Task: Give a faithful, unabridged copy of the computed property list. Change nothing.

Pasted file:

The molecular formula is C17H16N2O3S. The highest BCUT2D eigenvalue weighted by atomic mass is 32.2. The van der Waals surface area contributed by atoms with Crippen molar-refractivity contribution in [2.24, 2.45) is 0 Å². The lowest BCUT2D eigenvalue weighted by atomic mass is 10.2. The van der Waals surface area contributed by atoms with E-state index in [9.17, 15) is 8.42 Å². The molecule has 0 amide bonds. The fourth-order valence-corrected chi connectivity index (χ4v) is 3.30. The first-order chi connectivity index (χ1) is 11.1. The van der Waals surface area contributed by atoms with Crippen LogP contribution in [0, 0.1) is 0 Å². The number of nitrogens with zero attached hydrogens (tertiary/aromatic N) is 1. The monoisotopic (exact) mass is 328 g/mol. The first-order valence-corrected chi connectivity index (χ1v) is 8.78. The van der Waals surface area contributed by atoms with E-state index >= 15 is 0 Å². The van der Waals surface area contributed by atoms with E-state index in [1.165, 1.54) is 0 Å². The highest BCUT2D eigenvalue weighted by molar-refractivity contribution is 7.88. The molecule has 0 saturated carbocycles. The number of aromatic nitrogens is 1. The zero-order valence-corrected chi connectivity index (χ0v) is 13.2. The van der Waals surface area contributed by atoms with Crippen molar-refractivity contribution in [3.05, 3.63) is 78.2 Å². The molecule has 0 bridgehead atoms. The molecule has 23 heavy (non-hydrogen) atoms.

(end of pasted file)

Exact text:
The molecular formula is C17H16N2O3S. The highest BCUT2D eigenvalue weighted by atomic mass is 32.2. The van der Waals surface area contributed by atoms with Crippen molar-refractivity contribution in [2.24, 2.45) is 0 Å². The lowest BCUT2D eigenvalue weighted by atomic mass is 10.2. The van der Waals surface area contributed by atoms with E-state index in [9.17, 15) is 8.42 Å². The molecule has 0 amide bonds. The fourth-order valence-corrected chi connectivity index (χ4v) is 3.30. The first-order chi connectivity index (χ1) is 11.1. The van der Waals surface area contributed by atoms with Crippen LogP contribution in [0, 0.1) is 0 Å². The number of nitrogens with zero attached hydrogens (tertiary/aromatic N) is 1. The monoisotopic (exact) mass is 328 g/mol. The first-order valence-corrected chi connectivity index (χ1v) is 8.78. The van der Waals surface area contributed by atoms with E-state index >= 15 is 0 Å². The van der Waals surface area contributed by atoms with E-state index in [1.165, 1.54) is 0 Å². The highest BCUT2D eigenvalue weighted by molar-refractivity contribution is 7.88. The molecule has 0 saturated carbocycles. The number of aromatic nitrogens is 1. The zero-order valence-corrected chi connectivity index (χ0v) is 13.2. The van der Waals surface area contributed by atoms with Crippen molar-refractivity contribution in [3.05, 3.63) is 78.2 Å². The molecule has 0 bridgehead atoms. The molecule has 23 heavy (non-hydrogen) atoms.